The keepers at Whitehead Island noted that during the spring of 1892, 6,853 vessels had passed through Muscle Ridge Channel, marked by lights and fog signals, versus 3,931 for Two Bush Channel, which lacked any navigational aids. As numerous vessels were using the wider Two Bush Channel, which required two changes of course, the Lighthouse Board recommended that Congress provide $19,000 for a light and fog signal on Two Bush Island to mark one of the turning points.
Congress appropriated the requested amount on August 18, 1894, but as it proved “impracticable to buy the island,” measures were taken to obtain title through condemnation proceedings. Under a $12,250 contract awarded to W.H. Glover Co. of Rockport, a square, brick tower was constructed atop a stone foundation near the southwest end of the island, while a double frame dwelling was built forty feet northeast of the tower, and a boathouse was placed on the northwest end of the island. The revolving fifth-order Fresnel lens installed in the tower’s lantern room first sent out its signature of a white flash every five seconds on November 10, 1897. Attached to the base of the tower was a brick fog signal building, which housed a clockwork mechanism and 1,400-pound weights that once wound up, could toll a fog bell for three-and-a-half hours. The station’s 4,188-pound fog bell was mounted on one face of the fog signal building and was struck two blows every twenty seconds when needed.
A winter gale in 1902 drove the fishing schooner Clara Bella onto the rocks near Two Bush Lighthouse. Captain Pulk and his crewman George Samuels cried for help, but the pounding surf made it impossible for Keeper Aldiverd A. Norton, the first keeper of Two Bush, to hear them. Keeper Norton’s dog Smut, however, picked something up with his sensitive ears. After discovering the source of the sounds, Smut raced back to the lighthouse and, with his barking, alerted his master that something was amiss outside. The two sailors had climbed into the ship’s dory and were trying to make their way to the lee side of Two Bush Island when Norton spotted them. Keeper Norton waded out into the frigid water, threw a coil of rope to the men, and, after the sailors had securely tied the rope about themselves, pulled the men to shore with the help of his assistant. When the two sailors learned that they owed their lives to Smut, they fell to the ground and hugged the dog. Later, they offered to buy their rescuer, but Keeper Norton wouldn’t sell his beloved companion and bird dog at any price.
Keeper Leland Mann, who came to the island as an assistant in 1919, always kept an eye on the vessels passing the station, and in 1922, he rescued a man in a stalled motor boat that was drifting out to sea before a strong wind. The following year, the Lighthouse Service Bulletin noted five acts of assistance rendered by Keeper Mann, each being just a little bit different. One involved a sick captain, another an exhausted man in a rowboat, the third, a rowboat that had gone adrift, the fourth, a yacht short of fuel, and the final one a disabled launch.
Keeper Mann’s wife died in 1926, and the same year he fell on the boat slip, breaking his hip. Leland was made head keeper in 1927 and held this title until his retirement from the island in 1933.
On Thanksgiving Day 1910, Fred Batty married Florence Cavanor, daughter of Samuel Cavanor, keeper of Ram Island Lighthouse. The festivities were celebrated on Ram Island, where besides turkey, the Thanksgiving feast featured an amazing sixty-five lobsters. Fred eventually followed in his father-in-law’s footsteps and was appointed second assistant keeper at remote Saddleback Island Lighthouse in 1918. He was promoted to first assistant keeper the following year but resigned not long after that and returned to the grocery business in Portland. Thirteen years after leaving Saddleback Ledge, Fred decided to give lightkeeping another try during the depression and was sent to Boon Island Lighthouse in 1930. Two years later, Fred and his family moved to Two Bush Island, where Fred was the assistant keeper for a decade, before spending two years as the station’s head keeper.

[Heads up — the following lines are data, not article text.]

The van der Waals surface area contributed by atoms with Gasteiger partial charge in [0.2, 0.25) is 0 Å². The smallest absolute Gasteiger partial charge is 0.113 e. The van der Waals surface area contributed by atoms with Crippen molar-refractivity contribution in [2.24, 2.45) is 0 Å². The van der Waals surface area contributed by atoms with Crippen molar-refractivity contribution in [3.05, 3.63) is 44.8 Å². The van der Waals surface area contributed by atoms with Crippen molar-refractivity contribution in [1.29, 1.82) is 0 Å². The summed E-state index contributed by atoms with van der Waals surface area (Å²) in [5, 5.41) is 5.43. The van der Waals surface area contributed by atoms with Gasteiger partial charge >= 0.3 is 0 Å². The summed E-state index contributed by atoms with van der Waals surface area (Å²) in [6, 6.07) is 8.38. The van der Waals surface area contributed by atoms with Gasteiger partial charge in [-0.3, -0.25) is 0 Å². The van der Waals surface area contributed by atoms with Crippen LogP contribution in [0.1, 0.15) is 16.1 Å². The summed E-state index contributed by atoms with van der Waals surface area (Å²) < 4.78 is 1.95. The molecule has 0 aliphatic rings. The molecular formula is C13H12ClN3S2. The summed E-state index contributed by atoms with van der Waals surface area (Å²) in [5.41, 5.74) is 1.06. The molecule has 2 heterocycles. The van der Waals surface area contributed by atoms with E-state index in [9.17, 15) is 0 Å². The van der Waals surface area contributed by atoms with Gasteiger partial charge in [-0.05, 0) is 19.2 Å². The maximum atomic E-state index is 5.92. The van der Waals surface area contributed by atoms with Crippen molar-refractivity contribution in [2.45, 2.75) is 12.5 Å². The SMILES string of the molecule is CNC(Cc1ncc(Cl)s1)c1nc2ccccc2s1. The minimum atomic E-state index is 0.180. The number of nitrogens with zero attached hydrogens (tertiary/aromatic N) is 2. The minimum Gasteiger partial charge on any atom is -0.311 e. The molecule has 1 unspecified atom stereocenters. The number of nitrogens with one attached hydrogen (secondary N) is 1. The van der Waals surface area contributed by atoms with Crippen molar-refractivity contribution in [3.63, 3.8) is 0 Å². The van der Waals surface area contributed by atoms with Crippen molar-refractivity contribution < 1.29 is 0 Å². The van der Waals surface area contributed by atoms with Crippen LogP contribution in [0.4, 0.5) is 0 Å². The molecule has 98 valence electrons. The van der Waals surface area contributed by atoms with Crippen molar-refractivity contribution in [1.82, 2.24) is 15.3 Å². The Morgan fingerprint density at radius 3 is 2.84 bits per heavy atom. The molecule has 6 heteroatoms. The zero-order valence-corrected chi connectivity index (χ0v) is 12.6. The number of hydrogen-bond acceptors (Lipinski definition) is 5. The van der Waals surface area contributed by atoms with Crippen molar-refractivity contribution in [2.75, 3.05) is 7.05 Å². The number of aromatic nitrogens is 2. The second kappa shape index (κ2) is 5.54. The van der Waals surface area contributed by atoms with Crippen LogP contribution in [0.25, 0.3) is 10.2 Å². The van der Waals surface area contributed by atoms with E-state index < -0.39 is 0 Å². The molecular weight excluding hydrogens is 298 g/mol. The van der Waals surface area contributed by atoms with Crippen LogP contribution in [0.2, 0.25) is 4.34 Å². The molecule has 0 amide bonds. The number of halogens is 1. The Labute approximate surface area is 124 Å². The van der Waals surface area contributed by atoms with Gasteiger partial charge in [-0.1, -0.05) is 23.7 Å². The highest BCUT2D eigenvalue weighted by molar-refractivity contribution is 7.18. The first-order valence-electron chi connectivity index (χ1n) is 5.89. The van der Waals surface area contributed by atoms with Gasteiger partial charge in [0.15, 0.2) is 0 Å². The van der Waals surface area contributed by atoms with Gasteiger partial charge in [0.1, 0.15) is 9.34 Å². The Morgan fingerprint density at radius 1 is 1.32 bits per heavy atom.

Fred and Florence had six children, who ranged in age from twenty to just three when the family moved to Two Bush Island. Thorton, who was ten at the time of the move, had fond memories of island life.
We had all kinds of games we made up. And I had my pal, my Collie dog, and the cat named Mittens, because she had white front paws. And there was a flock of about twenty-five chickens. But the best thing was Cecil, my pet seal. I spent most of my time along the shore or in my fourteen-foot skiff. I was out hauling lobster traps when this young seal, grayish and about thirty inches long, came alongside. I held him under until he was winded and then took him in. He ate just about anything. He ate more doughnuts than I did.
Two Bush Lighthouse was automated in 1964, and its keepers removed – no longer could mariners rely on a keeper or his dog to come to their rescue. The Coast Guard allowed the U.S. Army’s Green Berets to blow up the keepers’ duplex as a demolition exercise in 1970, after bids for removing the structure exceeded the budgeted amount. The force of the explosion not only brought the dwelling down but also broke panes of glass in the lighthouse’s lantern room and cracked its brick walls. One piece of Two Bush Lighthouse survives on the mainland – its fog bell hangs in the belfry of the Spruce Head Community Church in Spruce Head, Maine.
Ownership of the lighthouse was transferred to the U.S. Fish and Wildlife Service in 1998, and Two Bush Island is now part of the Maine Coastal Islands National Wildlife Refuge. As such, the island is closed to the public during the seabird-nesting season, which runs from April through August. The light was converted to solar power in 2000.